has access to the caller's name and records since the ISDN passes the
customers's origianting address.  THe bank uses this address as a key
into its customer database.  The representative can address the
customer by name when answering the phone.  When the customer explains
the nature of the problem,  the bank representative retrieves the
previous month's bill, which appears simultaneously on both screens.
If the statement is in error, the balance can be recomputed before the
customer's eyes.  Integrated services can also facilitate research
collaboration via multi-media voice, image, and control functions
between scientists.


    Applications which require exchange of only short, infrequent
messages can use services offered by the D-channel.  Applications such
as burglary alerting, energy control, credit card verfication, cable
TV requests for service, and home shopping can be accomplished using
the D-channel packet facilities.


Advantages of Circuit Switching

    Although the data rate of 64,000 bps may be too slow for
bandwidth-intensive applications like real-time high definition
imaging, ISDN's circuit-switched capabilities do offer several
advantages to the research community over packet-switched networks
like Merit, NSFNET, or ARPANET.  Certain real-time applications which
require cross-country connectivity can be run over ISDN.  Although the
individual circuits which comprise moderm packet networks may be much
faster than 64,000 bps, the overhead involved in packet switching and
queueing is far in excess of similar circuit switching functions on an
established call.


    Packet networks try to optimize aggregate performance across the
entire network.  Real-time applications are usually interested not in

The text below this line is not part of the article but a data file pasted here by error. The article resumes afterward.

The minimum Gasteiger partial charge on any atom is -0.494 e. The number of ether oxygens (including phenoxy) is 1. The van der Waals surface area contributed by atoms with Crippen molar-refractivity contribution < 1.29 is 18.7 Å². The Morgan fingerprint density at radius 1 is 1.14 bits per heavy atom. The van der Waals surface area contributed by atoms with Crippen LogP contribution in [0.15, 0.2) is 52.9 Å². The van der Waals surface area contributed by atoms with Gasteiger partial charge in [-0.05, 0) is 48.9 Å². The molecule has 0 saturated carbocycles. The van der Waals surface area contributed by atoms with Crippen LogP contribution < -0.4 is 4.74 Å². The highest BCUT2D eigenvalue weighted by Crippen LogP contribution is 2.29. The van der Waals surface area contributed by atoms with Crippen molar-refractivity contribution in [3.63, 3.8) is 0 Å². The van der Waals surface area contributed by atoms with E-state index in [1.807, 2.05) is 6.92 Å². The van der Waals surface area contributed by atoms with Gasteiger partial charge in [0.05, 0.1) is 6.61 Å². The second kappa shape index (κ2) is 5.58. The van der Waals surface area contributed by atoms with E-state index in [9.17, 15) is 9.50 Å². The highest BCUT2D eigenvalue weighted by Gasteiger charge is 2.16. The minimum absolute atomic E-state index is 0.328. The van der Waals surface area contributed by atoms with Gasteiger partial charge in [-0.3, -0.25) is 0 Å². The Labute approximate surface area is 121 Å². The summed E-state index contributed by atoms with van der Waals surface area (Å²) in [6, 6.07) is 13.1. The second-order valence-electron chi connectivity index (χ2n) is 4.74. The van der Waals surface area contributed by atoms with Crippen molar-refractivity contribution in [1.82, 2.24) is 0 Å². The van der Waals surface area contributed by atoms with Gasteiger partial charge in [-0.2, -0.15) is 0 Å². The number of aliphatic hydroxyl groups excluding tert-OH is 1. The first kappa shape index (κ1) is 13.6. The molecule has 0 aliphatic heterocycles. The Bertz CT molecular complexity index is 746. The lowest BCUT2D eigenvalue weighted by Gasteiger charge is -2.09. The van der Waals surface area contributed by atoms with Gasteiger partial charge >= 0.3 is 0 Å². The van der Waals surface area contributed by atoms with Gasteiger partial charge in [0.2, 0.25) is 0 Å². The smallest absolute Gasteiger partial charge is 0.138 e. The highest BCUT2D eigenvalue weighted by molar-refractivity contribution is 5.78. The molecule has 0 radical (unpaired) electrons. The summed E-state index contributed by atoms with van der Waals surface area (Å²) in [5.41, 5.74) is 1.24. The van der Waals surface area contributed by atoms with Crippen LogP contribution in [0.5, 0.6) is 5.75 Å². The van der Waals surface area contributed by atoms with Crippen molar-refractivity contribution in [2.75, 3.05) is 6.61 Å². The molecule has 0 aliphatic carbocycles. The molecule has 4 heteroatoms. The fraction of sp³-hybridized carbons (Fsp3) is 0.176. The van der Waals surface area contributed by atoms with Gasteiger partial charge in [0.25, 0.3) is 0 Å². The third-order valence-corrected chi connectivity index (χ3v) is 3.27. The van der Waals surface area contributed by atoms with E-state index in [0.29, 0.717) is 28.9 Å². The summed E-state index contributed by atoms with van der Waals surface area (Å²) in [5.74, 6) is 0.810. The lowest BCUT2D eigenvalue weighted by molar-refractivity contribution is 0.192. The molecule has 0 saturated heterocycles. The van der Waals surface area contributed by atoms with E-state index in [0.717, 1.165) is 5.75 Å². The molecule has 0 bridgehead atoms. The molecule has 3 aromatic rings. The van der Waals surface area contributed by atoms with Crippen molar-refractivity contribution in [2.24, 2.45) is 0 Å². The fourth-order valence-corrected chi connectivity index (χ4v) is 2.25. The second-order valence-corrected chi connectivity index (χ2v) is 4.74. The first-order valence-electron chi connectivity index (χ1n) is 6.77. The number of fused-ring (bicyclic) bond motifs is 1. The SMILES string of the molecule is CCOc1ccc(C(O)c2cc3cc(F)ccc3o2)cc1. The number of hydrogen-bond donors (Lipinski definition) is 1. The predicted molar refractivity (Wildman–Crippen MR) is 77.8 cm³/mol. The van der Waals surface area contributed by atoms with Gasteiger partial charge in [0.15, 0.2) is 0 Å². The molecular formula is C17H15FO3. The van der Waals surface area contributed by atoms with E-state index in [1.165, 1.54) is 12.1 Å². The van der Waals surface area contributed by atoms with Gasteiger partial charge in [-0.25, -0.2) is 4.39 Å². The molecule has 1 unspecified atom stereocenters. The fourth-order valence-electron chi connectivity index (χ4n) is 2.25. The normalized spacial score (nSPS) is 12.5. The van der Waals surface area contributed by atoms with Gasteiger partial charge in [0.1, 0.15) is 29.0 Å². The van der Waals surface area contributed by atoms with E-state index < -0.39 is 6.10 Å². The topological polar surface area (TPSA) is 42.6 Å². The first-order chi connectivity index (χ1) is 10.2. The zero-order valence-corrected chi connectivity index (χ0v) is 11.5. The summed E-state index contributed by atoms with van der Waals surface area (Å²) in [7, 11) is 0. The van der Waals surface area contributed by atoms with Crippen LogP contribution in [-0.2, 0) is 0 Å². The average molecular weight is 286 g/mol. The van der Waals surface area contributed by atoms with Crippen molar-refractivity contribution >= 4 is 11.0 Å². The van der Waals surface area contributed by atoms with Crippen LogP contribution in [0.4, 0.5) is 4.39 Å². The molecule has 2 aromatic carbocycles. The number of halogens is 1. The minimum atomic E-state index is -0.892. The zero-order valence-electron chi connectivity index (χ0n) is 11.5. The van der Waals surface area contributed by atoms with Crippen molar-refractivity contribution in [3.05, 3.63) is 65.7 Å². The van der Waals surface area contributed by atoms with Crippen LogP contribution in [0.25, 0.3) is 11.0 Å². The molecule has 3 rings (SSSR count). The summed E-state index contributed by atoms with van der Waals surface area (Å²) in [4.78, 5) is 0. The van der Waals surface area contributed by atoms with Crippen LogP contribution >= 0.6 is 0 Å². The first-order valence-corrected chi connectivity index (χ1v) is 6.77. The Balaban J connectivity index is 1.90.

averages but rather in worst cases.  If you get a 64,000 bps ISDN
circuit,  you will be guaranteed 64,000 bps service for the duration
of the connection.  Throughput on a packet network might average
150,000 bps, for example, but might fall below 64,000 bps 10% of the
time, causing serious problems for a real-time system.


    Another advantage ISDN has over packet networks is its potential
ability to interface to a wide variety of digital laboratory
equipment.  The ISDN B-channel offers clear channel transmission.
There is no protocol oeverhead involved in order to exchange
information.  This bit pipe can be used, for example, between
detector/collector paired devices without the complication and expense
of packet protocol gateway machines at each end of the conngence, and through
frequency relationship, harmonic structures, and interdimensional
relationships, captures and recaptures, generates and regenerates
all of the infinities of life.
     The materialist who has an ant's eye-view of the infinite
cosmogony is always prone to say that this is so or not so; and
like the potter who sits at the wheel, he molds his vessel of
life from the ideas, forms, and patterns which he has gained
through countless centuries.  But seldom does he remember that
this vessel carries water only in proportion and amount to the
way in which it is fashioned; and that these few drops of water
which he contains in his vessel of life are but small drops
compared to the great oceans and seas of timeless wisdom from
which he will constantly fill each new vessel of life.  In the
pageantry and in the many colored pages of history, it is easy
for any one man to select what he considers suitable portions and
to use these things to make himself a Jacob's cloak, a patchwork
of many pieces and colors which is neither serviceable nor warm.
     To further enlarge upon the principles which cause the
resurgence of life, individually or collectively, finite or
infinite, we must at this point include another one of the
thoroughly misunderstood concepts of life called mental
telepathy, thus killing two birds with one stone, since the same
issue of "Fate" contains an article on this subject.  Here again
                                                  6


is a very fine display of the more literate forms of the English
language but which fails to prove anything, except that the
author was over-biased, his knowledge on the subject antique and
superficial and lacked the common knowledge on the basic
principles of life, just as did the article on reincarnation.  As
both of these subjects are part of these all-inclusive principles
and are synonymous in many respects, let us go into the more
scientific facts which, functionally speaking ,whether telepathy
or any other form or wbbbbg